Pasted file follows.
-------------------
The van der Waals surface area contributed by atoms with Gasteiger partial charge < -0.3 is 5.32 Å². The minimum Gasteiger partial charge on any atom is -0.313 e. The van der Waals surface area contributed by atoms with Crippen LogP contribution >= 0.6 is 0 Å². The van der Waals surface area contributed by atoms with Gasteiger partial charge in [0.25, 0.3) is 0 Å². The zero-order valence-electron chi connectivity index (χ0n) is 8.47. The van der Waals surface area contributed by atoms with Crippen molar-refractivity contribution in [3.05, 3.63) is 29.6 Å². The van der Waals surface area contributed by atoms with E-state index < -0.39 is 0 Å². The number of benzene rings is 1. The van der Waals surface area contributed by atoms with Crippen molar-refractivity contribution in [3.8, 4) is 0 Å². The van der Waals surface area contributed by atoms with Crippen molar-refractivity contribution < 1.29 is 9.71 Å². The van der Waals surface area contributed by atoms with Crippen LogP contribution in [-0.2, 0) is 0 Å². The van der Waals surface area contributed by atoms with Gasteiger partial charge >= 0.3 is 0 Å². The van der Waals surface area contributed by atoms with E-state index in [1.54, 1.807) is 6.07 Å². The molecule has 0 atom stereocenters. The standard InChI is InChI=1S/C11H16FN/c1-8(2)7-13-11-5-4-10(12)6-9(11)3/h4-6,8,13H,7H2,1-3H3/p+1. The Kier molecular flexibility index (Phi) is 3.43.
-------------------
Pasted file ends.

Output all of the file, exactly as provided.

The van der Waals surface area contributed by atoms with Gasteiger partial charge < -0.3 is 5.32 Å². The minimum Gasteiger partial charge on any atom is -0.313 e. The van der Waals surface area contributed by atoms with Crippen LogP contribution >= 0.6 is 0 Å². The van der Waals surface area contributed by atoms with Gasteiger partial charge in [0.25, 0.3) is 0 Å². The zero-order valence-electron chi connectivity index (χ0n) is 8.47. The van der Waals surface area contributed by atoms with Crippen molar-refractivity contribution in [3.05, 3.63) is 29.6 Å². The van der Waals surface area contributed by atoms with E-state index < -0.39 is 0 Å². The number of benzene rings is 1. The van der Waals surface area contributed by atoms with Crippen molar-refractivity contribution in [3.8, 4) is 0 Å². The van der Waals surface area contributed by atoms with Crippen molar-refractivity contribution < 1.29 is 9.71 Å². The van der Waals surface area contributed by atoms with Crippen LogP contribution in [-0.2, 0) is 0 Å². The van der Waals surface area contributed by atoms with Gasteiger partial charge >= 0.3 is 0 Å². The van der Waals surface area contributed by atoms with E-state index in [1.54, 1.807) is 6.07 Å². The molecule has 0 atom stereocenters. The standard InChI is InChI=1S/C11H16FN/c1-8(2)7-13-11-5-4-10(12)6-9(11)3/h4-6,8,13H,7H2,1-3H3/p+1. The Kier molecular flexibility index (Phi) is 3.43.